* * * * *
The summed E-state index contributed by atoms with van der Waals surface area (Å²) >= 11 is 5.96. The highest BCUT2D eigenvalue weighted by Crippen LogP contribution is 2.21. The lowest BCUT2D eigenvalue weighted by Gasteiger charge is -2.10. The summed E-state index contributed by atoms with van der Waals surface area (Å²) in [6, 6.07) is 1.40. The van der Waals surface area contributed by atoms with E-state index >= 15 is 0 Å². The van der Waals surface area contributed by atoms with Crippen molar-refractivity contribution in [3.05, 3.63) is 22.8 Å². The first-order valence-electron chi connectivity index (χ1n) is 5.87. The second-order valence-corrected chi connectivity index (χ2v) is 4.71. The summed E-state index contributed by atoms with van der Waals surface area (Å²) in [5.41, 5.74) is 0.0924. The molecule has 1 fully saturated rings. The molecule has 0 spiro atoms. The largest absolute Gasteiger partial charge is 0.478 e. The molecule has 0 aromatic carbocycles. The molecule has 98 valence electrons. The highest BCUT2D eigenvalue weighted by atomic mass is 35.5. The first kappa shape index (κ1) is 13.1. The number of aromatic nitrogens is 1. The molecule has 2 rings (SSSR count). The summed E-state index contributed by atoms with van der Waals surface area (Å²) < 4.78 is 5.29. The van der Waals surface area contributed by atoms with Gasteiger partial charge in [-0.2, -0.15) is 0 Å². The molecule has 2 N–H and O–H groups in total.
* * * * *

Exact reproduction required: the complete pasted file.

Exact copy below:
The summed E-state index contributed by atoms with van der Waals surface area (Å²) >= 11 is 5.96. The highest BCUT2D eigenvalue weighted by Crippen LogP contribution is 2.21. The lowest BCUT2D eigenvalue weighted by Gasteiger charge is -2.10. The summed E-state index contributed by atoms with van der Waals surface area (Å²) in [6, 6.07) is 1.40. The van der Waals surface area contributed by atoms with E-state index >= 15 is 0 Å². The van der Waals surface area contributed by atoms with Crippen molar-refractivity contribution in [3.05, 3.63) is 22.8 Å². The first-order valence-electron chi connectivity index (χ1n) is 5.87. The second-order valence-corrected chi connectivity index (χ2v) is 4.71. The summed E-state index contributed by atoms with van der Waals surface area (Å²) in [5.41, 5.74) is 0.0924. The molecule has 1 fully saturated rings. The molecule has 0 spiro atoms. The largest absolute Gasteiger partial charge is 0.478 e. The molecule has 0 aromatic carbocycles. The molecule has 98 valence electrons. The highest BCUT2D eigenvalue weighted by atomic mass is 35.5. The first kappa shape index (κ1) is 13.1. The number of aromatic nitrogens is 1. The molecule has 2 rings (SSSR count). The summed E-state index contributed by atoms with van der Waals surface area (Å²) < 4.78 is 5.29. The van der Waals surface area contributed by atoms with Gasteiger partial charge in [-0.2, -0.15) is 0 Å². The molecule has 2 N–H and O–H groups in total.